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Shake it Off – Mike McVay

Not talking about the song by Taylor Swift, although the message could be the same. October’s arrival signals cooler weather, fall foliage, the start of Q4, budget planning, College Football, Halloween, the baseball playoffs and the World Series.


A couple years ago, a friend and I went to an Atlanta Braves game on a Sunday during their Braves Alumni weekend. We met several former players and got to talk to many of them. These legends were all friendly, engaging and loved sharing stories. Because we’d met one particular legend in the past, he spent more time with us, and the lessons learned were valuable.


The player was Ryan Klesko. Former outfielder and first baseman. He played for the Braves, Padres and Giants. His biggest years and World Series win was with the Braves. A player who in his early 50s looks like he could still play, the man spoke of competition, strategy and the drive to win. You could see it in his eyes and hear it in his voice. It was the strategy of the game, and his commitment to strategy, that most interested me.


If you’ve been to a Major League Baseball game in recent years, you’re aware that music is played as players walk to home plate to bat. These songs are called Walk-up Songs. The players usually get to pick the song that they’d like to be played. The Guardians player Oscar Gonzalez has the Cleveland team play the theme song for Sponge Bob Square Pants as his walk-up music. He’s obviously having fun with the game and wants to throw-off the opposing pitcher. How can you want to attack anyone who makes that his walk-up music?


Ryan Klesko shared that his self-selected walk-up song was “Bad to the Bone” by George Thorogood. He said that it psyched him up, but it also fired up the pitcher, and that was his strategy. Ryan’s theory was that if the pitcher was pumped up, the odds are that he would shake-off whatever pitch the catcher wanted him to throw. Mainly because the pitcher wanted to throw a fast ball. Klesko said that if the pitcher shook-off the catcher, he knew what pitch was coming. He would sit on a Fast Ball in the strike zone and look for that pitch to hit. The former Braves batter credited this strategy with him getting many first pitch hits.


It begs the question “do you have a competitive strategy to win the ratings battle?” How do you psyche out your competition? It’s a lost art whereby we, as PD’s, pay attention to what the competition are doing, analyze it and look for opportunities to outsmart them or take advantage of a mistake they might make. I’ve listened to hours and hours of audio, examined clocks, gone nearly blind staring at music monitoring from various services of “US versus Them,” digging into the music scheduling system for my station, and pouring through the ratings looking for a nugget that can be turned into a secret agent.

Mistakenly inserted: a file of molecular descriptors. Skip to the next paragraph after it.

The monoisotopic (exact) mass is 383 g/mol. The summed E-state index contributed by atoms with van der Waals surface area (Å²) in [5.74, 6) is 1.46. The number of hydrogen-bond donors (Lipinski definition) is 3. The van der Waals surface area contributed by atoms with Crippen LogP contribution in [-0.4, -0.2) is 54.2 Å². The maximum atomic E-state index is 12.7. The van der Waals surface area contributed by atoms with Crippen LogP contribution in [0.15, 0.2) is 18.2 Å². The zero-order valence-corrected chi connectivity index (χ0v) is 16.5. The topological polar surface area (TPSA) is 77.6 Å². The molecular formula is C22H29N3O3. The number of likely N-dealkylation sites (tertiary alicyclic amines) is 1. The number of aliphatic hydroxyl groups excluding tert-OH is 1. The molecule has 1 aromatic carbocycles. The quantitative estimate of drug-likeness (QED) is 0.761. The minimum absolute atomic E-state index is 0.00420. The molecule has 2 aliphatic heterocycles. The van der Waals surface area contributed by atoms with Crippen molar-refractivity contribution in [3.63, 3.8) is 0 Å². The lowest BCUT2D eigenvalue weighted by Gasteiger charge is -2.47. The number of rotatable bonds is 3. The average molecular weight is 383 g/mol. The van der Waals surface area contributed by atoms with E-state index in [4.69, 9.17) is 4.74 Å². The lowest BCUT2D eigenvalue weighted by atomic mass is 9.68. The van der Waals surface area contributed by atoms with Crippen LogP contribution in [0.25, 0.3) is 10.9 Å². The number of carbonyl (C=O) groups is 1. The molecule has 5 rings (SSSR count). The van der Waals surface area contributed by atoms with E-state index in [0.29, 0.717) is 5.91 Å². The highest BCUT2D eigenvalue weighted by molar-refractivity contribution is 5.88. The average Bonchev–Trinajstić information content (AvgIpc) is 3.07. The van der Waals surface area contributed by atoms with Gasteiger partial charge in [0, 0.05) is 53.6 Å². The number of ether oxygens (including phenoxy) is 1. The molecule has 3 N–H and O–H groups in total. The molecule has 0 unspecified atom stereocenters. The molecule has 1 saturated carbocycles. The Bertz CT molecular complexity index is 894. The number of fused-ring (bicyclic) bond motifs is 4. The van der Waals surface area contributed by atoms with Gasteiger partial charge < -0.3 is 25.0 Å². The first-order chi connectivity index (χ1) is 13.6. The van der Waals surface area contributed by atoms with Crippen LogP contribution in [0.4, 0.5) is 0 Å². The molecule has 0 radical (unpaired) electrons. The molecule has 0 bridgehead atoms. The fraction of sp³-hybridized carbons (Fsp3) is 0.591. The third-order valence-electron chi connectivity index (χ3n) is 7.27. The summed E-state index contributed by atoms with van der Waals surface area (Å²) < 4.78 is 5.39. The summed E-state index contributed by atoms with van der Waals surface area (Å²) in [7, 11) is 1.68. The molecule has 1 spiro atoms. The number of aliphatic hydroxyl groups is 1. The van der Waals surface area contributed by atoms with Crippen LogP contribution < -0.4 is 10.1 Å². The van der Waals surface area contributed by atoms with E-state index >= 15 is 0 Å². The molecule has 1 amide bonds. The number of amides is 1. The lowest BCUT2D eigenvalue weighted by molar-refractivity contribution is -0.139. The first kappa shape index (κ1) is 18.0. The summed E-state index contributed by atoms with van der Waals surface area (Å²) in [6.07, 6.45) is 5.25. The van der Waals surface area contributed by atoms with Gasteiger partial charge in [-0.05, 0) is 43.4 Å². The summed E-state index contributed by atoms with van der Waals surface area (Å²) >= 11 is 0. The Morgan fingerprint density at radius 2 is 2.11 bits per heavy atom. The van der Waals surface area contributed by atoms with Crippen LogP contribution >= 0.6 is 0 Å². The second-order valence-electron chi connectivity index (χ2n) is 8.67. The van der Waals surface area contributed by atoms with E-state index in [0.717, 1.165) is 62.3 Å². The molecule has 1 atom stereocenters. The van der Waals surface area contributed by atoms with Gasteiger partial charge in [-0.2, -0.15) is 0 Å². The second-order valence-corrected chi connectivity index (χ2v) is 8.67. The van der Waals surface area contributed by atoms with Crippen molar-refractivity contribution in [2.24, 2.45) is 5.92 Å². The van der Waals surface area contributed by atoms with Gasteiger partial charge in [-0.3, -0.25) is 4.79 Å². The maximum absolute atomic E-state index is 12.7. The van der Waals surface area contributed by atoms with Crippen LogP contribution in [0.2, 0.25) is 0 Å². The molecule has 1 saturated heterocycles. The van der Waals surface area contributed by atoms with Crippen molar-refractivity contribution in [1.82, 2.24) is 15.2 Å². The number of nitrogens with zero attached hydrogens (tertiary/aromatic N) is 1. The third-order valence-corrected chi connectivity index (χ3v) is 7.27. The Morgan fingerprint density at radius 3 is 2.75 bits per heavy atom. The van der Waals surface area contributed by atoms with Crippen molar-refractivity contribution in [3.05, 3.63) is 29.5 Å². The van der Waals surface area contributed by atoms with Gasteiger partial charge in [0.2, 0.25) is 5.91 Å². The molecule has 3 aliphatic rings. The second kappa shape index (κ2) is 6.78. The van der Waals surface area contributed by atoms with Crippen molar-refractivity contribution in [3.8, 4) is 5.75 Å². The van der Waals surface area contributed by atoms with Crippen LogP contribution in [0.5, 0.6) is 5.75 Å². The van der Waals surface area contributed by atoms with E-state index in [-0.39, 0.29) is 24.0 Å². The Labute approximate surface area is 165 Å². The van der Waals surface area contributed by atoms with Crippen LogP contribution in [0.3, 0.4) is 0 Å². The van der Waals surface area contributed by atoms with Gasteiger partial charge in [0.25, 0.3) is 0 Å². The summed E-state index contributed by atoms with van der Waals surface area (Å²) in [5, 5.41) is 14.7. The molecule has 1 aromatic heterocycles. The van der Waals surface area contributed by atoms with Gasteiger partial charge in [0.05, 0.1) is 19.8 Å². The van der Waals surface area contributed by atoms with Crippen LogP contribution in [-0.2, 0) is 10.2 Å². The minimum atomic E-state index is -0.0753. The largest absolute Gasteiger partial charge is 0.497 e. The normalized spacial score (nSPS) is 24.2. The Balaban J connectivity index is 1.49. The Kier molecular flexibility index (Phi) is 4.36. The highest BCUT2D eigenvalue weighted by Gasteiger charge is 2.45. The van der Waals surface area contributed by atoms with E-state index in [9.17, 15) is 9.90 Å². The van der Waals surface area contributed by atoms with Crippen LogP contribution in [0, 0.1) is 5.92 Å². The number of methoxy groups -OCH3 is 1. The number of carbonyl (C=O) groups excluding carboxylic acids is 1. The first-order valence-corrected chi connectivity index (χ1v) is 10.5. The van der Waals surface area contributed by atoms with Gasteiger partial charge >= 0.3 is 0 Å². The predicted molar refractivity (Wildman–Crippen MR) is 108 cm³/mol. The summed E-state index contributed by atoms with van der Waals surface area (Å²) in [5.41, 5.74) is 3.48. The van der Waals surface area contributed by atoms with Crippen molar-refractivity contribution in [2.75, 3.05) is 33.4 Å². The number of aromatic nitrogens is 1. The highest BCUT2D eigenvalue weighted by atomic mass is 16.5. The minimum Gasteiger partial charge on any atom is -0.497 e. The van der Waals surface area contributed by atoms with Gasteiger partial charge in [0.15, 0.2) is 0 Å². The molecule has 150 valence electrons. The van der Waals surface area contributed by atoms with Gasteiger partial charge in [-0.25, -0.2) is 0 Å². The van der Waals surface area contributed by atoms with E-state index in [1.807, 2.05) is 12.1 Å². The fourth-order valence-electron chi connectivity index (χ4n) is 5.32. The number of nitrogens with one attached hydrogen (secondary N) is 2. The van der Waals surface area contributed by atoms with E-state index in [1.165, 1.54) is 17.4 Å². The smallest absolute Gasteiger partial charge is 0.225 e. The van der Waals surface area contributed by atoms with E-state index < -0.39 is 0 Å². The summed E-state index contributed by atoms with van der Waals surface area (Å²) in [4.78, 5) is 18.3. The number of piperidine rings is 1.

The approach of many programmers today is to execute a plan in a vacuum. They have what they do and they always do it. They’re not changing that routine for anyone. If a pitcher keeps throwing balls that are hit for a homerun, someone steps in to teach them how to pitch without giving up the longball, or they’re pulled out of the game. Maybe traded. Pulled from the starting lineup and sent to the bullpen. Possibly even sent down to the minor leagues. To be fair there are times when the routine is prompted from someone above the program director and thus the PD is an executor and not an innovator.


Competing means that you are fully aware of what the competition is doing on-air, on the streets, in marketing, on social media, their content (Music or Spoken Word), talent level and history of their on-air personalities, what their research shows and what contests they’re considering. You have to know them.


My advice to those responsible for programming would be to take advantage of the tools that exist today to know as much as possible about who you’re up against, what their history is when it comes to competing, what actions do they take when attacked, and how seriously do they attack a competitor. Do they block a serious attack, or do they stick to their strategy (routine) no matter what that is for them? These are things that you need to know.


Most importantly you need to know yourself and your station. You need to understand the value of the opportunity to be successful. Is there an opportunity to attract and satisfy the audience you’re desirous of attracting? Do you know your audience’s wants, likes and dislikes? Is there a clear path to success or is the battle going to be long and hard? If it’s the latter, are you, management and your company prepared for such a battle? Are your expectations of the timeline and resources realistic to be successful?


Your competitor is watching you closely. They want to psyche you into a mistake. Work harder, be better informed, be better prepared for a long arduous fight and avoid falling into a routine. Respect your competition, and take their moves, seriously. Don’t fall victim to their tactics. They’re watching for you to “Shake it off.”



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